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Small Great Things is without doubt my new favorite Jodi Picoult novel, and I don’t think it will be easy to outdo this story. From the prose to the diverse, intriguing and well developed characters; from the well executed and important topic of racism to the very powerful message behind this story… Everything just points towards the fact that this story is a very important, powerful and brilliant modern take on such a complicated topic.


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ARC REVIEW: The Car Bomb – by T.V. LoCicero

Title: The Car Bomb
(Detroit I’m Dyin Trilogy #1)
Author: T.V. LoCicero

Genre: Mystery, Thriller, Crime
First published: May 7th 2013
Publisher: TLC Media
Finished reading: April 27th 2017
Pages: 220

*** A copy of this book was kindly provided to me by the author in exchange for an honest review. Thank you! ***

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April ARC month is slowly coming to an end and this is probably one of the last titles I will be able to read before the month is over. I’ve had this first book of a trilogy on my ARC list for a while… The Car Bomb belongs to one of my favorite genres and I was looking forward to what looked like an action-packed thriller. Unfortunately, I ended up having a hard time reading this story. It’s without doubt a superfast read and I managed to finish it in less than a day, but I can’t say I actually enjoyed it. During most of the story the different chapters just didn’t connect together and I had to struggle to follow the plot. Most of the story felt messy, chaotic and some things just didn’t make sense… Things did improve in the final part, which I enjoyed considerably better, but I have to be honest and say I’m not sure if I would have made it to that part if this wouldn’t have been an ARC. This wasn’t my biggest problem with The Car Bomb though. It wasn’t the excessive swearing either, although it did started to frustrate me. No, it was the main character of this story: Frank. Words cannot describe how much I dislike that cheating (note: on both his wife AND mistress), womanizing, drunk, arrogant bastard. It was practically hate at first sight and it was really hard for me to try and enjoy a story I had already issues with having to deal with a main character I simply can’t stand. I mean, he is a popular TV star, so he gets away with all the despicable things he does?! Not in my world. I guess male readers might be less offended by his character, although I sure do hope they don’t take him as an example. As you might have guessed, this story definitely wasn’t for me even though the general idea behind this story did sound interesting.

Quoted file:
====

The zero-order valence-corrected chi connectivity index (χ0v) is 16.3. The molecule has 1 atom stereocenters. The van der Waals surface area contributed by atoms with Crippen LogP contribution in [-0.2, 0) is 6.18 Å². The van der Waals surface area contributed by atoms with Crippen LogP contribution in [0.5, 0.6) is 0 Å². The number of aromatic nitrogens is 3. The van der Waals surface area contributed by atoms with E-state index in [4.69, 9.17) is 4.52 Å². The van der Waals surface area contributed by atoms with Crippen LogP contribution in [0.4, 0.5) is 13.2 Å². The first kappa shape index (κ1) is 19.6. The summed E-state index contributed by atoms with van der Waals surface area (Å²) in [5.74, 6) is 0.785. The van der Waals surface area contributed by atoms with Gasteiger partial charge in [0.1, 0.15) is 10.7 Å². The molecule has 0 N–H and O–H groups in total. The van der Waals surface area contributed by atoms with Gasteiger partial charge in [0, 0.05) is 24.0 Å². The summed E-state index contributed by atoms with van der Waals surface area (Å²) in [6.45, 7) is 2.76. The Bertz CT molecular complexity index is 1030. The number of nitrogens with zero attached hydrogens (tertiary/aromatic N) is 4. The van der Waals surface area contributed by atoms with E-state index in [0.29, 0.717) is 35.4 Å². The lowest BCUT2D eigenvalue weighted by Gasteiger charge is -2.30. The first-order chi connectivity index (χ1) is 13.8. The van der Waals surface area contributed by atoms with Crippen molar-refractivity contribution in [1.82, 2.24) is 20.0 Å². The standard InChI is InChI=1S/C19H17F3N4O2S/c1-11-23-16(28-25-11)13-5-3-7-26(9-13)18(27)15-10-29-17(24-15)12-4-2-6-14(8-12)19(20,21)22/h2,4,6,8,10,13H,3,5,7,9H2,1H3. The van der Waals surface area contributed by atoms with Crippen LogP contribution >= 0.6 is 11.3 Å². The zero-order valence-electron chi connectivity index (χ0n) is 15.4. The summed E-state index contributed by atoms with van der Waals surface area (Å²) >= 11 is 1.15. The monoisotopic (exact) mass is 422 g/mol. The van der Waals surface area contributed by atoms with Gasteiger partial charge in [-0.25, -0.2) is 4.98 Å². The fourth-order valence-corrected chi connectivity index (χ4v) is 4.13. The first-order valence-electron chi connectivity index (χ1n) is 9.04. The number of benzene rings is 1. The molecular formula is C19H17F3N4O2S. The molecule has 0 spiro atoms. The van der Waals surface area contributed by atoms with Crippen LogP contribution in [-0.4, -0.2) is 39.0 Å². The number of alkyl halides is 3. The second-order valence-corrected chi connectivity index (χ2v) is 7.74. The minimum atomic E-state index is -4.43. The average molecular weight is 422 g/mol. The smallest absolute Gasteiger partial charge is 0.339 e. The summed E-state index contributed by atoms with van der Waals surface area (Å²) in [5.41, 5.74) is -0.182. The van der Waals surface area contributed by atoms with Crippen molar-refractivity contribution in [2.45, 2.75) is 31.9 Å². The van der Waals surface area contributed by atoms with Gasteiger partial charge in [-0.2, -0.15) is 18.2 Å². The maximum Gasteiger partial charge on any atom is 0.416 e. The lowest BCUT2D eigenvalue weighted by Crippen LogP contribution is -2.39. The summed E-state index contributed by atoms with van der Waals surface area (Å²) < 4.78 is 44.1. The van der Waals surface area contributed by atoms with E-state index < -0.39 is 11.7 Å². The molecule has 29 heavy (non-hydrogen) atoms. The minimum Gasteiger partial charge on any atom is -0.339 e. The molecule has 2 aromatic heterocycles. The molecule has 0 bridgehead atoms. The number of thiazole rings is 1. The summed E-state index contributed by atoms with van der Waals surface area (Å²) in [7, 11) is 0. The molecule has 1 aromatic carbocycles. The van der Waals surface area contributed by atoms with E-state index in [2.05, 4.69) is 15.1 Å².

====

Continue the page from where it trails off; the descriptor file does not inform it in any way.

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Frank DeFauw is a very popular TV anchor with a colorful personal life full of booze, drugs and womanizing. After a car bomb kills a mother and her two children, Frank decides to investigate the case and stumbles upon something a whole lot bigger than just a simple bomb. He is on the border of discovering a big corruption scandal, and one of the persons involved might actually be one of his best friends. Frank is faced with a complicated decision to either discover the truth or protect his friend and family… Because some people are trying very hard to keep the truth from coming out, and things are becoming dangerous.

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I normally enjoy reading thriller reads, but The Car Bomb was definitely not for me. Male readers might enjoy this story better than I did, but I just couldn’t recover from my VERY negative feelings about the main character. I don’t care that he is a famous TV anchor; both his behavior and character in general are simply inexcusable and disgusting. The case itself might be interesting and it does have potential, but unfortunately I just couldn’t enjoy this story.


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Stacking The Shelves #16 – April 29th

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Stacking The Shelves is hosted at Tynga’s Reviews and is all about sharing the books you are adding to your shelves, may it be physical or virtual. This means you can include books you buy in physical store or online, books you borrow from friends or the library, review books, gifts and of course ebooks!

I know, I know, another week and another ‘TBR control’ failure. Resisting the request button is HARD. This latest ARC haul is partly blamed on Bookouture publishing so many awesome thrillers in the first place, and also partly because I never ever EVER would have imagined my Flame In The Mist request would actually be approved. I literally did a happy dance when I saw that email in my inbox!! I read a teaser in one of the Buzz Books editions and I can’t wait to read the whole story (in fact, I will be reading it this weekend). ❤